Once again, this battle took place when union leader, “M. S. Murali Mohan, a Dalit” was attacked along with a contingent of union workers who had gone to the Regency Ceramics factory to man the picket line at a strike that had been going on there since 1 January 2012.  The bosses called the cops, who immediately came and attacked the trade unionists with rattan canes called “lathis”.  During this police attack, Mohan was beaten severely; he died on his way to the hospital.

Enraged unionists immediately protested their leader’s murder at the police station.  Here is the “Times of India’s” description of what happened next:

“As news of Murali’s death spread, factory workers damaged nearly 50 company cars, buses and trucks and set them on fire. Some private vehicles were also targeted. Residents joined hands with the angry mob of around 600 workers and ransacked the factory. After setting it on fire, they torched an educational institution run by the company, besides burning down a shed.

“Two oil tankers were also gutted, while miscreants looted computers, ceramic tiles and other office material. Some of the workers went to company president K C Chandrashekhar’s house and beat him up with iron rods. He died later in a hospital.”


Then, last Friday, there was a wildcat strike called by the railroad workers of the Western Railway Motormen Association against “the appointment of two rebel motormen”.  A sickout was called during the afternoon rush hour which resulted in train service being disrupted from 3:30PM until later that evening.  The strike was almost completely successful in shutting down all railway operations.  The union “called off the strike around 8pm after holding talks with WR authorities. But by that time, 50 services had been cancelled and lakhs [thousands] of commuters had suffered.”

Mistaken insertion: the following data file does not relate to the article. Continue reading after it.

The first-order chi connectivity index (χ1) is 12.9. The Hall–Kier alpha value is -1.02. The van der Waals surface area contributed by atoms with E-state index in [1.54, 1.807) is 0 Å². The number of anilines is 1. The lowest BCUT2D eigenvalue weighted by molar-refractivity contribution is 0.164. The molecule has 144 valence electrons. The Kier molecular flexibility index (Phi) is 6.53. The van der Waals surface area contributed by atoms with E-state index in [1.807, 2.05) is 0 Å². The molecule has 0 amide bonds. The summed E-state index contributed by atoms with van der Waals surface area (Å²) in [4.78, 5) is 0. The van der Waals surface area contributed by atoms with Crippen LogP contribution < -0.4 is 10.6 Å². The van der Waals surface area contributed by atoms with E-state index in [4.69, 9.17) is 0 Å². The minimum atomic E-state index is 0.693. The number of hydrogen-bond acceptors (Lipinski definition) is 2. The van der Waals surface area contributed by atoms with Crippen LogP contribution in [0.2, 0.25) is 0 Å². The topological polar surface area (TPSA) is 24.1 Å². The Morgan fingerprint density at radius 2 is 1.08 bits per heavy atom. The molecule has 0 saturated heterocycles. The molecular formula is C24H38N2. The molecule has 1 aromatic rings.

Like in the US, there is a law against railroad workers going on strike in India; however, in India it appears that the workers have rendered that particular law as worthless as the paper it’s written on by the simple expedient of… ignoring it!

We recall with great enjoyment how the coal miners of the UMWA did the same thing to the “Taft-Hartley” injunctions that were imposed against the union when they went on strike back during the Carter administration in the 1970s.  Sometimes you just have to break the law in order to build a better society.  You’d think we’d have learned this in the US long ago, with the Civil Rights movement and all.  Yet even today, we are lectured by the phony pro-capitalist union misleaders of the AFL-CIO as to how “you can’t do this” or “you can’t do that” because there’s a law against it.  Of course there’s a law against winning strikes!  It’s a capitalist country, not a workers state!  The corporations write the laws and get their hired flunkies in Washington to pass them and make them the “law of the land”.  It’s our duty to smash those anti-worker laws and by doing so show the bosses who’s really boss; because without the working class, they can own all the factories they want, they factories aren’t worth a bucket of spit without workers to run the machinery.


[Sources: The New York Times; The “Times of India”; Wikipedia.  We would also like to direct your attention to the talkback page of the Wikipedia article on “Caste System in India” for an interesting discussion on how the caste system plays out in modern India and the distinctions between social relations in more liberal urban cities as opposed to the rural areas, where more backward social practices still predominate in many locales.]